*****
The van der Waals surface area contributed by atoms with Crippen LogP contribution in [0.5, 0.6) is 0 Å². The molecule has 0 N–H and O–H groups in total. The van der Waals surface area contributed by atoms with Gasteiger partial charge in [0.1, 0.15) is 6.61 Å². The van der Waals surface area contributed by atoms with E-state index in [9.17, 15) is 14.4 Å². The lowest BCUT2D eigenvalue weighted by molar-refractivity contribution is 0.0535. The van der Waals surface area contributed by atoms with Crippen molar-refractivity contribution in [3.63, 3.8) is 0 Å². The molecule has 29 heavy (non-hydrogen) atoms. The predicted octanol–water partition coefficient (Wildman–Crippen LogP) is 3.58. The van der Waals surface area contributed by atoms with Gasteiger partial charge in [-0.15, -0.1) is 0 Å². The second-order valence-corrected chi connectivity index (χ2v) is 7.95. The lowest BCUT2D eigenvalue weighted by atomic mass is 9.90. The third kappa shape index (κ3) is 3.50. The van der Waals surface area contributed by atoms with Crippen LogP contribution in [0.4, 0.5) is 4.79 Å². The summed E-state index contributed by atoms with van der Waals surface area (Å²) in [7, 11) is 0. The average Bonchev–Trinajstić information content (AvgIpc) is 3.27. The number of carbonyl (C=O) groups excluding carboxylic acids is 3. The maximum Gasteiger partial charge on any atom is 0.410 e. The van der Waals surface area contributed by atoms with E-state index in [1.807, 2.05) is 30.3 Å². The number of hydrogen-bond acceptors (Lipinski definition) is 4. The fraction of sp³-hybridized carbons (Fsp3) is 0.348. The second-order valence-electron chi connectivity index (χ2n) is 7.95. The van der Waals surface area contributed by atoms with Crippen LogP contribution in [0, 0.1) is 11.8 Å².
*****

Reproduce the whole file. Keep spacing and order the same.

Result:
The van der Waals surface area contributed by atoms with Crippen LogP contribution in [0.5, 0.6) is 0 Å². The molecule has 0 N–H and O–H groups in total. The van der Waals surface area contributed by atoms with Gasteiger partial charge in [0.1, 0.15) is 6.61 Å². The van der Waals surface area contributed by atoms with E-state index in [9.17, 15) is 14.4 Å². The lowest BCUT2D eigenvalue weighted by molar-refractivity contribution is 0.0535. The van der Waals surface area contributed by atoms with Crippen molar-refractivity contribution in [3.63, 3.8) is 0 Å². The molecule has 29 heavy (non-hydrogen) atoms. The predicted octanol–water partition coefficient (Wildman–Crippen LogP) is 3.58. The van der Waals surface area contributed by atoms with Gasteiger partial charge in [-0.15, -0.1) is 0 Å². The second-order valence-corrected chi connectivity index (χ2v) is 7.95. The lowest BCUT2D eigenvalue weighted by atomic mass is 9.90. The third kappa shape index (κ3) is 3.50. The van der Waals surface area contributed by atoms with Crippen LogP contribution in [0.4, 0.5) is 4.79 Å². The summed E-state index contributed by atoms with van der Waals surface area (Å²) in [7, 11) is 0. The average Bonchev–Trinajstić information content (AvgIpc) is 3.27. The number of carbonyl (C=O) groups excluding carboxylic acids is 3. The maximum Gasteiger partial charge on any atom is 0.410 e. The van der Waals surface area contributed by atoms with E-state index in [1.807, 2.05) is 30.3 Å². The number of hydrogen-bond acceptors (Lipinski definition) is 4. The fraction of sp³-hybridized carbons (Fsp3) is 0.348. The second-order valence-electron chi connectivity index (χ2n) is 7.95. The van der Waals surface area contributed by atoms with Crippen LogP contribution in [0, 0.1) is 11.8 Å².